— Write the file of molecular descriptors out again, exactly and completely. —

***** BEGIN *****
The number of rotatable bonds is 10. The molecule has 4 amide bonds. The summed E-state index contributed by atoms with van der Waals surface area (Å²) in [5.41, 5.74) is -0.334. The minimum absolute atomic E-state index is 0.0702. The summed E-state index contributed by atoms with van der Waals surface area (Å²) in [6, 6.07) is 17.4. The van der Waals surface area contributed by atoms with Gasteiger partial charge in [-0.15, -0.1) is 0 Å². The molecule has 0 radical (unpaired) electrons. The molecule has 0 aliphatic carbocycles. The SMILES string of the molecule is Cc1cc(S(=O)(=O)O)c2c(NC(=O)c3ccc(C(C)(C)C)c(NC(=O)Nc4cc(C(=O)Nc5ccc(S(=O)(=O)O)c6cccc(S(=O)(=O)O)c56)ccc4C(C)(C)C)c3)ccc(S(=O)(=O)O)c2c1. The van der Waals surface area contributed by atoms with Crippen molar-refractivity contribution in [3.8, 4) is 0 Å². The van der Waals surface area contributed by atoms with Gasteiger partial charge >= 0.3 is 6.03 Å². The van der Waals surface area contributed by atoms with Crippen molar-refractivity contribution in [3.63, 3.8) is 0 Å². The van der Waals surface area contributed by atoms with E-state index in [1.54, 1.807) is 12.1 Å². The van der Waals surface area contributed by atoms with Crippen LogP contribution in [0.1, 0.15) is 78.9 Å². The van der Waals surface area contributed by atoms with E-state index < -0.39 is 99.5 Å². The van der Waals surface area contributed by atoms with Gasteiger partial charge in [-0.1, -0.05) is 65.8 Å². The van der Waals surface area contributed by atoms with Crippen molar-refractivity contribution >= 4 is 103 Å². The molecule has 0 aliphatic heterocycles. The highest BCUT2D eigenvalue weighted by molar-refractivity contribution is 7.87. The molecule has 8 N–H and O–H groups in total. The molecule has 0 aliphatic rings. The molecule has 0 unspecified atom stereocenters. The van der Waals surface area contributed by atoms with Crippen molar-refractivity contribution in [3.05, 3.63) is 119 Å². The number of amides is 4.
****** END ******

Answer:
The number of rotatable bonds is 10. The molecule has 4 amide bonds. The summed E-state index contributed by atoms with van der Waals surface area (Å²) in [5.41, 5.74) is -0.334. The minimum absolute atomic E-state index is 0.0702. The summed E-state index contributed by atoms with van der Waals surface area (Å²) in [6, 6.07) is 17.4. The van der Waals surface area contributed by atoms with Gasteiger partial charge in [-0.15, -0.1) is 0 Å². The molecule has 0 radical (unpaired) electrons. The molecule has 0 aliphatic carbocycles. The SMILES string of the molecule is Cc1cc(S(=O)(=O)O)c2c(NC(=O)c3ccc(C(C)(C)C)c(NC(=O)Nc4cc(C(=O)Nc5ccc(S(=O)(=O)O)c6cccc(S(=O)(=O)O)c56)ccc4C(C)(C)C)c3)ccc(S(=O)(=O)O)c2c1. The van der Waals surface area contributed by atoms with Crippen molar-refractivity contribution in [3.8, 4) is 0 Å². The van der Waals surface area contributed by atoms with Gasteiger partial charge >= 0.3 is 6.03 Å². The van der Waals surface area contributed by atoms with Crippen molar-refractivity contribution in [3.63, 3.8) is 0 Å². The van der Waals surface area contributed by atoms with E-state index in [1.54, 1.807) is 12.1 Å². The van der Waals surface area contributed by atoms with Crippen LogP contribution in [0.1, 0.15) is 78.9 Å². The van der Waals surface area contributed by atoms with E-state index < -0.39 is 99.5 Å². The van der Waals surface area contributed by atoms with Gasteiger partial charge in [-0.1, -0.05) is 65.8 Å². The van der Waals surface area contributed by atoms with Crippen molar-refractivity contribution >= 4 is 103 Å². The molecule has 0 aliphatic heterocycles. The highest BCUT2D eigenvalue weighted by molar-refractivity contribution is 7.87. The molecule has 8 N–H and O–H groups in total. The molecule has 0 aliphatic rings. The molecule has 0 unspecified atom stereocenters. The van der Waals surface area contributed by atoms with Crippen molar-refractivity contribution in [3.05, 3.63) is 119 Å². The number of amides is 4.